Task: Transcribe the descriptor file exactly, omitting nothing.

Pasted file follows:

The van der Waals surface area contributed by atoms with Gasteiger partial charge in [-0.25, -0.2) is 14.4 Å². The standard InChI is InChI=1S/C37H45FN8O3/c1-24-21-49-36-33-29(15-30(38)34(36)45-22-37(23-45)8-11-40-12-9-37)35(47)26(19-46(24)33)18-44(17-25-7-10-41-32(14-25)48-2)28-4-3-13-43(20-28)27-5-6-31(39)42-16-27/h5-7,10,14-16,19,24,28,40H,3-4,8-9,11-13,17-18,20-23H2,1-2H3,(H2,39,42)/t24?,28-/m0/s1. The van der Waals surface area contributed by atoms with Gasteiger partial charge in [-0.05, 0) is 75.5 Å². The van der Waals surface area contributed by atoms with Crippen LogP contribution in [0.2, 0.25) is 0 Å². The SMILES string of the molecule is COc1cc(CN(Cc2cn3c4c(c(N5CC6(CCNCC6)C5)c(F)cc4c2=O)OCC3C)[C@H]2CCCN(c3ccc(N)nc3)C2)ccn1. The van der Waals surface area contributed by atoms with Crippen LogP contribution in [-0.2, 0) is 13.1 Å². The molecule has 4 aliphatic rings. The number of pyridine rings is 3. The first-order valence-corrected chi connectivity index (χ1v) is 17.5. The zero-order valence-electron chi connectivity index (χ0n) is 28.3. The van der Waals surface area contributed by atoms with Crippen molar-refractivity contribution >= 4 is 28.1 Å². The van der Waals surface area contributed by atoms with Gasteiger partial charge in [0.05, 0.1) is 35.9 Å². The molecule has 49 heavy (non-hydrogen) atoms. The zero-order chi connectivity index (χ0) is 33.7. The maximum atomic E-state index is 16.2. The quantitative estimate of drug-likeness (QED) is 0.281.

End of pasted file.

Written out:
The van der Waals surface area contributed by atoms with Gasteiger partial charge in [-0.25, -0.2) is 14.4 Å². The standard InChI is InChI=1S/C37H45FN8O3/c1-24-21-49-36-33-29(15-30(38)34(36)45-22-37(23-45)8-11-40-12-9-37)35(47)26(19-46(24)33)18-44(17-25-7-10-41-32(14-25)48-2)28-4-3-13-43(20-28)27-5-6-31(39)42-16-27/h5-7,10,14-16,19,24,28,40H,3-4,8-9,11-13,17-18,20-23H2,1-2H3,(H2,39,42)/t24?,28-/m0/s1. The van der Waals surface area contributed by atoms with Gasteiger partial charge in [-0.05, 0) is 75.5 Å². The van der Waals surface area contributed by atoms with Crippen LogP contribution in [0.2, 0.25) is 0 Å². The SMILES string of the molecule is COc1cc(CN(Cc2cn3c4c(c(N5CC6(CCNCC6)C5)c(F)cc4c2=O)OCC3C)[C@H]2CCCN(c3ccc(N)nc3)C2)ccn1. The van der Waals surface area contributed by atoms with Crippen LogP contribution in [-0.2, 0) is 13.1 Å². The molecule has 4 aliphatic rings. The number of pyridine rings is 3. The first-order valence-corrected chi connectivity index (χ1v) is 17.5. The zero-order valence-electron chi connectivity index (χ0n) is 28.3. The van der Waals surface area contributed by atoms with Crippen molar-refractivity contribution >= 4 is 28.1 Å². The van der Waals surface area contributed by atoms with Gasteiger partial charge in [0.05, 0.1) is 35.9 Å². The molecule has 49 heavy (non-hydrogen) atoms. The zero-order chi connectivity index (χ0) is 33.7. The maximum atomic E-state index is 16.2. The quantitative estimate of drug-likeness (QED) is 0.281.